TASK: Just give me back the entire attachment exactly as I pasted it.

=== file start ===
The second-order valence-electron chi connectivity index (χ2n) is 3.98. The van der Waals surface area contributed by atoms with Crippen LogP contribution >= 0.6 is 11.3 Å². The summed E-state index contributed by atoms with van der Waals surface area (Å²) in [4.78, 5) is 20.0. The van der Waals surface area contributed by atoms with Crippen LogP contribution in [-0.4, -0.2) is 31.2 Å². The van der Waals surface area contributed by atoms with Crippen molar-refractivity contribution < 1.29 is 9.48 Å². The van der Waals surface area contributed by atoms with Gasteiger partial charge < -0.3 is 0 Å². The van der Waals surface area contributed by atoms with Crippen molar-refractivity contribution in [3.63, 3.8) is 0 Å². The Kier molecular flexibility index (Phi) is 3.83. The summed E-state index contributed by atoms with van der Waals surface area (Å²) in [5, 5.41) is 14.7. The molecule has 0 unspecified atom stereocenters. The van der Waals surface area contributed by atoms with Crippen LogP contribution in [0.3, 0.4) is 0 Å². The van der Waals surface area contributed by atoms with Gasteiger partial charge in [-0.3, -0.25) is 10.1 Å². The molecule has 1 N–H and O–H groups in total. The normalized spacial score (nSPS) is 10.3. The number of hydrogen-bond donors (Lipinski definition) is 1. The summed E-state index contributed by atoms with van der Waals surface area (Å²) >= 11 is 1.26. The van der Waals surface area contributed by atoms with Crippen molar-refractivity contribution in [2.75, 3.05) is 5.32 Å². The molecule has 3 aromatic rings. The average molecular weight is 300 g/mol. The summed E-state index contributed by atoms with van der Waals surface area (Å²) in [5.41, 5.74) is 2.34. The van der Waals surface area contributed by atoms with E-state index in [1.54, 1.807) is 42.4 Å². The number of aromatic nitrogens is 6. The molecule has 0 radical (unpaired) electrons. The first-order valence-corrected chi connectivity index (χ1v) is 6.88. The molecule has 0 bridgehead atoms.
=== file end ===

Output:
The second-order valence-electron chi connectivity index (χ2n) is 3.98. The van der Waals surface area contributed by atoms with Crippen LogP contribution >= 0.6 is 11.3 Å². The summed E-state index contributed by atoms with van der Waals surface area (Å²) in [4.78, 5) is 20.0. The van der Waals surface area contributed by atoms with Crippen LogP contribution in [-0.4, -0.2) is 31.2 Å². The van der Waals surface area contributed by atoms with Crippen molar-refractivity contribution < 1.29 is 9.48 Å². The van der Waals surface area contributed by atoms with Gasteiger partial charge < -0.3 is 0 Å². The van der Waals surface area contributed by atoms with Crippen molar-refractivity contribution in [3.63, 3.8) is 0 Å². The Kier molecular flexibility index (Phi) is 3.83. The summed E-state index contributed by atoms with van der Waals surface area (Å²) in [5, 5.41) is 14.7. The molecule has 0 unspecified atom stereocenters. The van der Waals surface area contributed by atoms with Crippen LogP contribution in [0.3, 0.4) is 0 Å². The van der Waals surface area contributed by atoms with Gasteiger partial charge in [-0.3, -0.25) is 10.1 Å². The molecule has 1 N–H and O–H groups in total. The normalized spacial score (nSPS) is 10.3. The number of hydrogen-bond donors (Lipinski definition) is 1. The summed E-state index contributed by atoms with van der Waals surface area (Å²) >= 11 is 1.26. The van der Waals surface area contributed by atoms with Crippen molar-refractivity contribution in [2.75, 3.05) is 5.32 Å². The molecule has 3 aromatic rings. The average molecular weight is 300 g/mol. The summed E-state index contributed by atoms with van der Waals surface area (Å²) in [5.41, 5.74) is 2.34. The van der Waals surface area contributed by atoms with E-state index in [1.54, 1.807) is 42.4 Å². The number of aromatic nitrogens is 6. The molecule has 0 radical (unpaired) electrons. The first-order valence-corrected chi connectivity index (χ1v) is 6.88. The molecule has 0 bridgehead atoms.